(RepublicanView) – If you’re on Medicare and want to save even more money, you should definitely consider using Medicare OTC drug cards. You can save on over-the-counter medication with this benefit. Consumers make nearly 3 billion trips per year to their pharmacies, and many also order common OTC medications through sites like Amazon for a cheaper price. Plus, depending on your prescriptions, your out-of-pocket costs for OTC medications could end up totaling more than your prescription drug copays!
With Medicare OTC drug cards, you could end up saving on each visit to the pharmacy. This is all thanks to the Medicare Advantage savings plan, created by The Centers for Medicare & Medicaid Services. This plan can assist you with OTC drug costs. Here’s a bit about where you can get one and how to use it.
How to Get a Medicare OTC Drug Card
General Medicare doesn’t help with OTC medications, as its primary focus involves helping those who qualify pay for health-related expenses. That leaves them without help when it comes to nonprescription drugs, which can really add up at the pharmacy.
The official Medicare website, Medicare.gov, is the place to go to apply for the Medicare Advantage OTC Drug Card. When you look up “Medicare Advantage” or “Medicare OTC drug card” on Google or another search engines, you’ll get a lot of websites (especially the ones that are advertising and say “ad” next to them) trying to sell you things. The Medicare website advises you to go through them or a verified insurer, and to avoid giving personal information to plan callers. If you’re ever stuck regarding something Medicare-related, they should be your first stop, not a for-profit, consumer-facing entity that could scam senior citizens.
Once Medicare Advantage approves you, you will get your card in the mail.
How to Check Your Balance and Activate Your Card
Just like credit and debit cards, your OTC drug card isn’t activated until you do so. The card will come with specific instructions on how to do that, such as activating it online or by phone. When you go to activate it, make sure you have your card with you as you will need the card number. Do not give your card number to anyone else–before or after it’s activated–unless a trusted family member or friend is helping you.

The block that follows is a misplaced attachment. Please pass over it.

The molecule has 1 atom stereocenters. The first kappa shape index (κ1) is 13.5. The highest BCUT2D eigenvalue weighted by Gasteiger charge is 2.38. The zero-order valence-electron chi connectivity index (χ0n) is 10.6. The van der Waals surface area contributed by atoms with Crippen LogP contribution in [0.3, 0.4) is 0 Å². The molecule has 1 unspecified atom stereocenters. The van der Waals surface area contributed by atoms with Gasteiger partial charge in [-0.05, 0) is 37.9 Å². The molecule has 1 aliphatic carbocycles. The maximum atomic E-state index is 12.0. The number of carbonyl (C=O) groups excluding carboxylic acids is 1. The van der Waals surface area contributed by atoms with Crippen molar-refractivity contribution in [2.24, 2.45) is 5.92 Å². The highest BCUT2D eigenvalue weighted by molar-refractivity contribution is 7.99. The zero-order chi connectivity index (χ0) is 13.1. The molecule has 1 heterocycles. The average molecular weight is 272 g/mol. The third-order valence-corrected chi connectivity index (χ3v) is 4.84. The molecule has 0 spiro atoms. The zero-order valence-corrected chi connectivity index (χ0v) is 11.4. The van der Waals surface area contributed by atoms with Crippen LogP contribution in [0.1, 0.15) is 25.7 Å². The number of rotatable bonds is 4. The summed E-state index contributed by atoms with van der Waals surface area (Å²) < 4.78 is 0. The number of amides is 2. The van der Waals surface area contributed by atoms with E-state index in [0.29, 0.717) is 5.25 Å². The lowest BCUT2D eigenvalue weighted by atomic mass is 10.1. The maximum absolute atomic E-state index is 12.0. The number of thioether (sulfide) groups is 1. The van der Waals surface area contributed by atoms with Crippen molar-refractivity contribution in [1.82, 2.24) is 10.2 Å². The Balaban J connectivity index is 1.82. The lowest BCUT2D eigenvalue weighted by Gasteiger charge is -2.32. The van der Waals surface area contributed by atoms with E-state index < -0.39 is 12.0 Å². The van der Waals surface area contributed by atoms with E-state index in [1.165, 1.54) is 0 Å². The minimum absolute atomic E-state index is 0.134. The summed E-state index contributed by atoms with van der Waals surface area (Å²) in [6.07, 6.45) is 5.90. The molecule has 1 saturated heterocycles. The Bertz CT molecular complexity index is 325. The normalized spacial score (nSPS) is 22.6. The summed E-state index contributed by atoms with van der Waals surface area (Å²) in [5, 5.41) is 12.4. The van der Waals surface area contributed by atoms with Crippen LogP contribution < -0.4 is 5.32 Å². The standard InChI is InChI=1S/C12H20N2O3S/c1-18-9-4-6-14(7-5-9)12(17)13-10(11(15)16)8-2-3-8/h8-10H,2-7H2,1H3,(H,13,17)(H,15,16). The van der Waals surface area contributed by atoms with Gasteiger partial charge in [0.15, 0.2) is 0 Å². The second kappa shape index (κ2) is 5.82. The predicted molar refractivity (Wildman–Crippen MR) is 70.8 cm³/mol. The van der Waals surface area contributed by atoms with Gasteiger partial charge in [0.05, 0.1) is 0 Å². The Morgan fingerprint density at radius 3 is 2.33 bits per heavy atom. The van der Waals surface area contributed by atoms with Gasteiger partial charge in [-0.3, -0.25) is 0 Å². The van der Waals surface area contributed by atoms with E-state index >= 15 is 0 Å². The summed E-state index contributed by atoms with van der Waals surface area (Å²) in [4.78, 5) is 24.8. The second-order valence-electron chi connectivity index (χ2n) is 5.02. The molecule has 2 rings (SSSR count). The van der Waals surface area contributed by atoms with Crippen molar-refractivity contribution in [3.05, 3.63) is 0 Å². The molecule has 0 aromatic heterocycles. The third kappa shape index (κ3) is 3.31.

How Do You Use the OTC Card?
After you activate your card, you’re ready to start using it to offset drug costs at most pharmacies. Most OTC drug card plans have a “use it or lose it” policy similar to some Flexible Spending Accounts (FSAs) that you might have encountered if you have been employed. The plan usually covers medical supplies, cold medications, and some things you might not even think it would cover (so always check).
When the quarter is through, your funds will expire, and the card will get reloaded. Most people use remaining balances on items like Tylenol, Advil, bandages, or first aid kits: things that are generally useful to have around. You will be permitted to use your Medicare OTC card in certain pharmacies and other stores. They typically include: Target, Kroger, Publix, CVS, Family Dollar, Walgreens, Dollar General, and Walmart. Also consider online pharmacies for convenience of delivery: Blink Health, My OTC Store, Planet Drugs Direct, and Health Warehouse are online pharmacies your plan may cover.
What Can You Get With Your Medicare OTC Card?
This isn’t an exhaustive list, but you can get many common over-the-counter items with your card. They include:
- First aid materials
- Digestive medications
- Denture products, such as Fixadent
- Cough syrups
- Orthopedic support
- Sleep aids
- Cold and flu medications
- Wart removers
- Pain relievers
- Antibiotic creams
- Wellness products
- Durable Medical Equipment (DME)
Your pharmacist should be able to direct you to products covered by your plan and card.
Not every Medicare Advantage plan provides Medicare OTC drug cards, so if you haven’t signed up for Medicare yet and want this kind of card, you should check for it in the plan. If you often spend on OTC medication, consider a Medicare Advantage plan that includes an OTC card.
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